affectionless

affectionless

(əˈfɛkʃənlɪs)
adj
showing no affection or kindly disposition towards
References in periodicals archive ?
Coupled with all these is finding it difficult to relate with others in trust and if care is not taken may for life remain affectionless.
Living in a cramped home surrounded by siblings and an affectionless mother, her only saviors are her brilliant older brother William--who moved to England--and her loving but sickly father, who after attending the wedding of a neighbor's daughter wails to Caroline, "Oh, my dear.
Neither of the drawings acknowledges prior knowledge in the form of dissimilar representations of students, who in Figure 2b are shown as faceless, affectionless spheres.
They found that adolescents with somatoform disorders experienced more rejection, coldness, affectionless behavior from their parents and had experienced abuse in their childhood.
Not only is this parenting style associated with psychopathology Studies agree, nearly unanimously, that parental affectionless control is associated with suicidality later in life, according to an analysis of 12 papers by Dr.
Similarly, diverse studies noted that parents of anxious children are often described as affectionless, demanding, encouraging of avoidant behavior, discouraging of pro-social behavior (Bruch et.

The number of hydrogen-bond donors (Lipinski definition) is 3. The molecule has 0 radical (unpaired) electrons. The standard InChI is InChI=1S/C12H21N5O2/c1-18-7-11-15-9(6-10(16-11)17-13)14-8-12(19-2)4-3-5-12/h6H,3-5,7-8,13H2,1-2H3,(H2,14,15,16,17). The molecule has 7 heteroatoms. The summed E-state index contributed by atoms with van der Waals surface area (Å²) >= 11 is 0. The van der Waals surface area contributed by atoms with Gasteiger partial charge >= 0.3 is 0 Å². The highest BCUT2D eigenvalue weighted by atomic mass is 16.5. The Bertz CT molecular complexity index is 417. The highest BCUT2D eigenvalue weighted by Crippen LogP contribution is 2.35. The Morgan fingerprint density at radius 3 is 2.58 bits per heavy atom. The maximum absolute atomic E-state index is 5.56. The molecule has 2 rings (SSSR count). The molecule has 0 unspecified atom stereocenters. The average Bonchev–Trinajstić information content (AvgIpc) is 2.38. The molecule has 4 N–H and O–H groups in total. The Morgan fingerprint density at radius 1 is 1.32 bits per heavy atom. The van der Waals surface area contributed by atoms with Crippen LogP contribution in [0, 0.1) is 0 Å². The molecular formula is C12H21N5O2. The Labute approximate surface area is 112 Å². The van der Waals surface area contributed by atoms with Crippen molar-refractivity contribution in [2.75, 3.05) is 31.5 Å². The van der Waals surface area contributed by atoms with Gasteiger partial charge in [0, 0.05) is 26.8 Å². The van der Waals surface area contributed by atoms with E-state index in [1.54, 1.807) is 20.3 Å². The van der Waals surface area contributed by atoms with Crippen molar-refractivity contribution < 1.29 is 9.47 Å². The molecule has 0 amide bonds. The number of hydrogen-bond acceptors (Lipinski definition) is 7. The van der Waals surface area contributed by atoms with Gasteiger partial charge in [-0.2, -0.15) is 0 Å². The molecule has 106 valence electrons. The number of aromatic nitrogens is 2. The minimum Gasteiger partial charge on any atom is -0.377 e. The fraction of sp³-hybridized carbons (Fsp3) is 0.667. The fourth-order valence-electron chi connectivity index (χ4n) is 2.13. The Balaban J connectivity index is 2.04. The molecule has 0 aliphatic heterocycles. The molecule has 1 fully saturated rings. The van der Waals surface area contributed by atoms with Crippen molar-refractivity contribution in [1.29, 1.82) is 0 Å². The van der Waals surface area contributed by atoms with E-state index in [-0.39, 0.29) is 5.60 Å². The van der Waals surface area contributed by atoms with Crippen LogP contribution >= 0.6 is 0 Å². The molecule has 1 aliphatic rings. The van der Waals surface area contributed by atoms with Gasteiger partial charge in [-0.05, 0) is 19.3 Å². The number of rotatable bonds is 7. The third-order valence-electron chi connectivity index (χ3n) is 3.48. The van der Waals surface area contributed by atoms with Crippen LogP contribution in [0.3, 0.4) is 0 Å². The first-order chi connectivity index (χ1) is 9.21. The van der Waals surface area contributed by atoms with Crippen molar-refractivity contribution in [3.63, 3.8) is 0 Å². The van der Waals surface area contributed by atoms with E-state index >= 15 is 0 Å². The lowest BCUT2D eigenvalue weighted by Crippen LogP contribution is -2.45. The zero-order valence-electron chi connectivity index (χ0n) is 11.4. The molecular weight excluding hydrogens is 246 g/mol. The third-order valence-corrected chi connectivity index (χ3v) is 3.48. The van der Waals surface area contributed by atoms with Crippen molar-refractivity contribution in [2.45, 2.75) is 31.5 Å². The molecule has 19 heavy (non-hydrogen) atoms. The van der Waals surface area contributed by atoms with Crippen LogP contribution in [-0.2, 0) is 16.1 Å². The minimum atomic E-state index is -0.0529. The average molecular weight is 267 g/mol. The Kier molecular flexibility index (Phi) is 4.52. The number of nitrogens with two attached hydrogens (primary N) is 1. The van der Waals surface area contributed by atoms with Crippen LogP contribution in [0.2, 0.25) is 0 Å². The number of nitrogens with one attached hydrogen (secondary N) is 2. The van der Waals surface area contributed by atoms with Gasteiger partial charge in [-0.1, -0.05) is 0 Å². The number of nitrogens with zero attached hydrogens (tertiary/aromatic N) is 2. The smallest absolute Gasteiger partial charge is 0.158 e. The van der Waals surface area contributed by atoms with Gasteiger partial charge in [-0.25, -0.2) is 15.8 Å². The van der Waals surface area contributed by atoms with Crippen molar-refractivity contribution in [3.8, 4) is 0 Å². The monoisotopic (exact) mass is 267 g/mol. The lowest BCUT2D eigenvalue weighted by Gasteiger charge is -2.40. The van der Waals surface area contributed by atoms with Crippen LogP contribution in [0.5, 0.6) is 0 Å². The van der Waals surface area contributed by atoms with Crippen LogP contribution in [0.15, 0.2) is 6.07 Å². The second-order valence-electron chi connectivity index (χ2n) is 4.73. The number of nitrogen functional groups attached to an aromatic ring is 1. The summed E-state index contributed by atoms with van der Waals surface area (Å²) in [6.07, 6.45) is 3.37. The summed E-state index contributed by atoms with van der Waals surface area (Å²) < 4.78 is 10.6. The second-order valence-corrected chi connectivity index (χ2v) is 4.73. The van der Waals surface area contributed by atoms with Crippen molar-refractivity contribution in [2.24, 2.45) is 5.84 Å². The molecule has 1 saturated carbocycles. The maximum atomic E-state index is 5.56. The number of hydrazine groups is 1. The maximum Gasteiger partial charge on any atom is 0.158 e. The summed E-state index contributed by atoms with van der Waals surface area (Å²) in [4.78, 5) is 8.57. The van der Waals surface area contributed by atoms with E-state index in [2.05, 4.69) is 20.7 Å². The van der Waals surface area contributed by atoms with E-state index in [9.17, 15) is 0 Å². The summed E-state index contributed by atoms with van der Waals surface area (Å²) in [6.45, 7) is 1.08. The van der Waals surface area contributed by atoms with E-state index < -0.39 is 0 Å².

They concluded Takuma was mentally competent, saying, "While he was affectionless and had a jealousy delusion, he didn't have any impaired consciousness or psychiatric symptoms.
Retrospectively, many adults with anxiety disorders report a childhood of affectionless control, comprised of coldness and overprotective parent behavior (Gerlsma et al.
They can spring sudden surprises with perfect comic timing, as when they deliver an unexpected tribute after heaping the following imprecations on Of Education, Milton's draconian plan for pedagogical reform: "Repressive, prescriptive, elitist, masculinist, militaristic, dustily pedantic, class-ridden, and affectionless, Milton's nightmarish model for English education would, of course, have been unendurable to anyone as instinctively oppositional as its designer" (181).
Conversation between affectionless husband and wife has crumbled.
And through the eyes of Evelyn Strickman, a psychiatric social worker, we see there is "a rather pleasant, appealing quality about this emotionally starved, affectionless youngster," now a teenage truant cutting classes to hang out at the Bronx Zoo (365), this in contrast to Marguerite Oswald, who Strickman finds "'a snob'" overly concerned about the development of Lee's genitals.
It is ultimately Maria's uncle's own feelings of rational benevolence for the dignity of women that prompts him to advocate for divorce as a legal means to dissolve women from the "slavery" entailed by an affectionless marriage.